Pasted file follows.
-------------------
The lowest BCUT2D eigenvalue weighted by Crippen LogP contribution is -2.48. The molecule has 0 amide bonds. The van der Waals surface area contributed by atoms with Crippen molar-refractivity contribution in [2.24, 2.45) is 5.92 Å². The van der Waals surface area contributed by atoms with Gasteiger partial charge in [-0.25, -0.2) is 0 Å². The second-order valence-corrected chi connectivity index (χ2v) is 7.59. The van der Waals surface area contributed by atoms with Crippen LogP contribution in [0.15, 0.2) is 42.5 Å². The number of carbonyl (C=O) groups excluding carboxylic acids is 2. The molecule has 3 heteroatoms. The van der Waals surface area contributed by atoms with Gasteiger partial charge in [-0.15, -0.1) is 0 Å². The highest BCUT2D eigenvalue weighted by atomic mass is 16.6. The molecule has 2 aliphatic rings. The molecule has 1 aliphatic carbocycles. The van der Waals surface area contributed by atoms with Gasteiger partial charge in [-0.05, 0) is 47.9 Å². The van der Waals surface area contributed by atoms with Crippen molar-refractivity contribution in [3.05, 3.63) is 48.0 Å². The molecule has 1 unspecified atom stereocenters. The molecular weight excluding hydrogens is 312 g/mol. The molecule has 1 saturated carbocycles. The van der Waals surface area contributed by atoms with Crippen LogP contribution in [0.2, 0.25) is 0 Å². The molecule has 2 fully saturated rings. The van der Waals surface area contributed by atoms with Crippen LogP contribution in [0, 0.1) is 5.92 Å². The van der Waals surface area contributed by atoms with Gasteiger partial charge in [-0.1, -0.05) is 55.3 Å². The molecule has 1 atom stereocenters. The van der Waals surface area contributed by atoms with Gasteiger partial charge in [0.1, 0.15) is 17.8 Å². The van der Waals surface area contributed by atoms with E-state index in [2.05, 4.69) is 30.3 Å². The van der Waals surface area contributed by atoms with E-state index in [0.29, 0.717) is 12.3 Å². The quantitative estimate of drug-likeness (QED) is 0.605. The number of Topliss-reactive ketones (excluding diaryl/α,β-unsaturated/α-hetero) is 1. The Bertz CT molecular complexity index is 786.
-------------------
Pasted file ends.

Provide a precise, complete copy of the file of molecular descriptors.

The lowest BCUT2D eigenvalue weighted by Crippen LogP contribution is -2.48. The molecule has 0 amide bonds. The van der Waals surface area contributed by atoms with Crippen molar-refractivity contribution in [2.24, 2.45) is 5.92 Å². The van der Waals surface area contributed by atoms with Gasteiger partial charge in [-0.25, -0.2) is 0 Å². The second-order valence-corrected chi connectivity index (χ2v) is 7.59. The van der Waals surface area contributed by atoms with Crippen LogP contribution in [0.15, 0.2) is 42.5 Å². The number of carbonyl (C=O) groups excluding carboxylic acids is 2. The molecule has 3 heteroatoms. The van der Waals surface area contributed by atoms with Gasteiger partial charge in [-0.15, -0.1) is 0 Å². The highest BCUT2D eigenvalue weighted by atomic mass is 16.6. The molecule has 2 aliphatic rings. The molecule has 1 aliphatic carbocycles. The van der Waals surface area contributed by atoms with Gasteiger partial charge in [-0.05, 0) is 47.9 Å². The van der Waals surface area contributed by atoms with Crippen molar-refractivity contribution in [3.05, 3.63) is 48.0 Å². The molecule has 1 unspecified atom stereocenters. The molecular weight excluding hydrogens is 312 g/mol. The molecule has 1 saturated carbocycles. The van der Waals surface area contributed by atoms with Crippen LogP contribution in [0.2, 0.25) is 0 Å². The molecule has 2 fully saturated rings. The van der Waals surface area contributed by atoms with Crippen LogP contribution in [0, 0.1) is 5.92 Å². The van der Waals surface area contributed by atoms with Gasteiger partial charge in [-0.1, -0.05) is 55.3 Å². The molecule has 1 atom stereocenters. The van der Waals surface area contributed by atoms with Gasteiger partial charge in [0.1, 0.15) is 17.8 Å². The van der Waals surface area contributed by atoms with E-state index in [2.05, 4.69) is 30.3 Å². The van der Waals surface area contributed by atoms with E-state index in [0.29, 0.717) is 12.3 Å². The quantitative estimate of drug-likeness (QED) is 0.605. The number of Topliss-reactive ketones (excluding diaryl/α,β-unsaturated/α-hetero) is 1. The Bertz CT molecular complexity index is 786.